Employer-paid sick leave is making headlines again in Canada and in New Brunswick. The Department of Post-Secondary Education, Training and Labour recently launched a public consultation on paid sick leave in New Brunswick. Currently, under the Employment Standards Act, workers with the same employer for 90 days get five unpaid days of leave per year. The New Brunswick Common Front for Social Justice recommends adding 10 job-protected and employer-paid sick days to the Act, no matter the reason behind the leave — whether it is a personal illness, illness of a family member, or a non-workplace injury.
Three provinces currently offer permanent paid sick days: Prince Edward Island (one day), Québec (two days) and British Columbia (five days). On PEI, two bills were recently tabled to provide up to five paid sick days. Many states, cities, counties and countries offer paid sick days, such as New York City, Australia, Germany, Iceland, Luxembourg, Netherlands, Norway, Sweden, Switzerland and New Zealand. Canada remains one of only three advanced countries without national mandatory paid leave.
Paid sick days benefit workers, employers and are recognized by international conventions, including the UN Declaration of Human Rights and the UN Covenant of Economic, Social, and Cultural Rights. Paid sick days improve workplaces for historically disadvantaged populations: women, racialized and Indigenous peoples, people with disabilities and older workers.
Moreover, it is a disability justice issue especially for people with disabilities, chronic health issues and immunocompromised conditions. Providing accessible workplaces is a human right. Workplace transmission is a significant contributor to the spread of illnesses. Paid sick leave keeps workplaces safe, protects the health and well-being of workers, and mitigates risks for customers and businesses.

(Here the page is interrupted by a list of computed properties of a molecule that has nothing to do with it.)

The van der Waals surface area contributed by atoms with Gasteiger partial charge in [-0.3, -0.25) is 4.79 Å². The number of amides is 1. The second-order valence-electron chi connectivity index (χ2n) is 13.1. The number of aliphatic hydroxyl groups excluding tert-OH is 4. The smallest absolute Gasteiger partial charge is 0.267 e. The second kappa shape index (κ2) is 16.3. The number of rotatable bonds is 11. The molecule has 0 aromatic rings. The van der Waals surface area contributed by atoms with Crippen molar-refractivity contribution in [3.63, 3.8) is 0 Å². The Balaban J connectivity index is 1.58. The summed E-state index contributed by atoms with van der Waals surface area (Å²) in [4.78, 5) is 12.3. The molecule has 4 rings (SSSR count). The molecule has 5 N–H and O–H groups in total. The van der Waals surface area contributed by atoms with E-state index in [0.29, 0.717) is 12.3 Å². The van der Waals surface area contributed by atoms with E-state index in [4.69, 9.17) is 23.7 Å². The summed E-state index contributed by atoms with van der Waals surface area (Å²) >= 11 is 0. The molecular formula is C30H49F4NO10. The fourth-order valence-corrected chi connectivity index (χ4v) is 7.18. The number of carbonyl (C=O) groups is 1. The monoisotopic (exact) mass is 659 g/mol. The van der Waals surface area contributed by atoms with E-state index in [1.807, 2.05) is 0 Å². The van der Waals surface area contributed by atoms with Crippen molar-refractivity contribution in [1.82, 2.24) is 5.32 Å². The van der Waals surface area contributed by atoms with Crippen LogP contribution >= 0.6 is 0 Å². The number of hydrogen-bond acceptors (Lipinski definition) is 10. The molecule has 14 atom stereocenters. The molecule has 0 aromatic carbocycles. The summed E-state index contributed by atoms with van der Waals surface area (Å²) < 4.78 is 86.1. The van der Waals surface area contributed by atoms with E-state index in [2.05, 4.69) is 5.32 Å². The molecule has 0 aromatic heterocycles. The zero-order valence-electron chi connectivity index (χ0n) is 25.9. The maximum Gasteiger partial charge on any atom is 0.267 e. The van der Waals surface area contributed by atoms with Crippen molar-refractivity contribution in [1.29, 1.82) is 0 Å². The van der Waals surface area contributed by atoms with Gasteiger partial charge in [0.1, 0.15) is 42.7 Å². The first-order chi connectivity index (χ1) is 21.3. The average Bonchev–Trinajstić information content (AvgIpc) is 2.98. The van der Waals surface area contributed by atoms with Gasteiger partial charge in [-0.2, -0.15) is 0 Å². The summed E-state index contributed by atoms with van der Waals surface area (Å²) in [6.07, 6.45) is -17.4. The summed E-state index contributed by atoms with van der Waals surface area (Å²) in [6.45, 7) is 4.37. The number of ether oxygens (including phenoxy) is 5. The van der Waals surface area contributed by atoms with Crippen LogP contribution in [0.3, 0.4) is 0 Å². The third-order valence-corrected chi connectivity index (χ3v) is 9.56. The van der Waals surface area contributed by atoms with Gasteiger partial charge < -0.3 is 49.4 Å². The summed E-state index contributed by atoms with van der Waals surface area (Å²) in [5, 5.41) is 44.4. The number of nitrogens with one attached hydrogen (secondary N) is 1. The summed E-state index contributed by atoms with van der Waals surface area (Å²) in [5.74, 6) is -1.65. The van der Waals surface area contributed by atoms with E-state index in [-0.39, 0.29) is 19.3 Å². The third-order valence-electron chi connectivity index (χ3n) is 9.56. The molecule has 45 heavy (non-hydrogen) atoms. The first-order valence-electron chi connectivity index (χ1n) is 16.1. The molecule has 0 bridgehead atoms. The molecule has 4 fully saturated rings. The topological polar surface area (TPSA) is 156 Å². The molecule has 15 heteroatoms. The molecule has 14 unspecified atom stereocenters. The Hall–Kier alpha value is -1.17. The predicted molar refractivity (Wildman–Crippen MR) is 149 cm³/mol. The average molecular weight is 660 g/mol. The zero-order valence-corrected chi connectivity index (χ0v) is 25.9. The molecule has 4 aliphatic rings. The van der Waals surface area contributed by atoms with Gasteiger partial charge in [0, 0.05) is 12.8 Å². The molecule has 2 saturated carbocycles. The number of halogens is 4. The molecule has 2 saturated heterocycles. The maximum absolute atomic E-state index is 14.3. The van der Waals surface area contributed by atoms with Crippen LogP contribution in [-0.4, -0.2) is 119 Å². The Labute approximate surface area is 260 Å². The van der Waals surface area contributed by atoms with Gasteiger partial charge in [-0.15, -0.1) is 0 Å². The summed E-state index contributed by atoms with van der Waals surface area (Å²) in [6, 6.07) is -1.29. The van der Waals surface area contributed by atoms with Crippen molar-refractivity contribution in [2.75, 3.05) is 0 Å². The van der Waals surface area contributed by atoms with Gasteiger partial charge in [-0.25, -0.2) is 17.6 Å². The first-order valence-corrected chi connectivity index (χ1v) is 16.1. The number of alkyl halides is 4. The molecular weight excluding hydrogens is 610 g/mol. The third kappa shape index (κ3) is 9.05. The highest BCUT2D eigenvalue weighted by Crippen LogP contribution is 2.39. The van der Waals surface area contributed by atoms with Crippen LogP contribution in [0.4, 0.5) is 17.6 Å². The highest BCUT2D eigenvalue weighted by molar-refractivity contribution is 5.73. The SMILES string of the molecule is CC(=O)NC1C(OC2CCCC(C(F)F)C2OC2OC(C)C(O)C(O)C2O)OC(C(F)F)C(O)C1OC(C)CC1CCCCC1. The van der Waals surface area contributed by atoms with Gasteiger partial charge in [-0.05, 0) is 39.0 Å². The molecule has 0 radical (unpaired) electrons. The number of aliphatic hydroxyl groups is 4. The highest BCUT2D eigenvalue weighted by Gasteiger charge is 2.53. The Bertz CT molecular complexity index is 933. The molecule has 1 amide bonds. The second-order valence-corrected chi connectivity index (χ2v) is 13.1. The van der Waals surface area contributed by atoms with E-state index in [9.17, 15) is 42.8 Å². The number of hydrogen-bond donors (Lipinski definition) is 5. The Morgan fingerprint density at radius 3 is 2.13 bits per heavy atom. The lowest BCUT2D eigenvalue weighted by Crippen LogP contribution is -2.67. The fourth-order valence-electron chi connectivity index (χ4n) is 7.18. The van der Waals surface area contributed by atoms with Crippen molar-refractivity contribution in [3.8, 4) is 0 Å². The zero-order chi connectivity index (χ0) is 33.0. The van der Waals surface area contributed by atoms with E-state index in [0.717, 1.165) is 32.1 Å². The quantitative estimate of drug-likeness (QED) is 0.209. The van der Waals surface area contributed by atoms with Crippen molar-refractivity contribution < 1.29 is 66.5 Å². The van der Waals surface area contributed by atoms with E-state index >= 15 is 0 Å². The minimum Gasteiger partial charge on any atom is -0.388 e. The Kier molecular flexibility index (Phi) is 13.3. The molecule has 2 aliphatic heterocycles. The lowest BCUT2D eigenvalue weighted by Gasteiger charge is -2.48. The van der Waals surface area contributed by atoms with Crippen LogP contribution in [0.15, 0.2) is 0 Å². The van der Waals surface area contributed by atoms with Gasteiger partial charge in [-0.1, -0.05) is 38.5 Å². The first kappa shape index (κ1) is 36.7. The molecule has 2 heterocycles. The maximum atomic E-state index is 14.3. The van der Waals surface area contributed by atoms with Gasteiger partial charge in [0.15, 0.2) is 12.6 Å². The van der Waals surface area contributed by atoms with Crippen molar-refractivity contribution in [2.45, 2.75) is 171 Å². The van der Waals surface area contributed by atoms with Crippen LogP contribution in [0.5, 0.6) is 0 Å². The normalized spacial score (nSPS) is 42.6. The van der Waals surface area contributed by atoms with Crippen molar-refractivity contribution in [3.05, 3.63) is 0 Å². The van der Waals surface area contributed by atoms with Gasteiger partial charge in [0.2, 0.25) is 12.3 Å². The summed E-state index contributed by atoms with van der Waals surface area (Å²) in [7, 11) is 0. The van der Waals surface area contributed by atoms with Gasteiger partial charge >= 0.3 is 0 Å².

There are also financial returns to making paid sick days mandatory. Employees who access paid sick leave are more likely to return to work and work longer in jobs. For businesses, this means higher productivity, lower turnover rates, recruitment and training costs. This would be especially beneficial for small businesses. Workers able to take paid time off to recover from an illness are less likely to perform work while tired or with limited capacity, reducing workplace injuries. The benefits outweigh the cost of paid sick days as businesses can avoid shutting down due to sick employees.
Allowing individuals time to care for themselves makes for a speedy recovery and reduces the likelihood of relying on government-provided caregiving or healthcare. Thus, reducing costs and the burden on our health care system. For instance, burnouts can be prevented as employees take time off when caring for their mental health. Emergency room visits reduce when workers, especially those with children, have access to paid sick days. Being able to take paid sick leave without being fired or feeling pressured to quit also lowers reliance on government support during illness.
Paid sick days help prevent and alleviate poverty. Workers struggling to make ends meet with the soaring cost of living cannot afford to stay home without pay, even if they are sick. Paid sick days allow them to take time off without worrying about paying for basic necessities and falling behind on expenses. Preventing and alleviating poverty has positive effects for the overall economy and society in terms of buying power, Gross Domestic Product (GDP) growth, and lower poverty-related expenses.
For the economy, for businesses, for workers and for our province: it is time for New Brunswick to offer paid sick days!
To participate in the consultation process, please visit Citizen Engagement and Public Consultation New Brunswick website.
For more information, visit the NB Common Front paid sick days campaign.
Janelle LeBlanc is the Provincial Coordinator of the Common Front for Social Justice.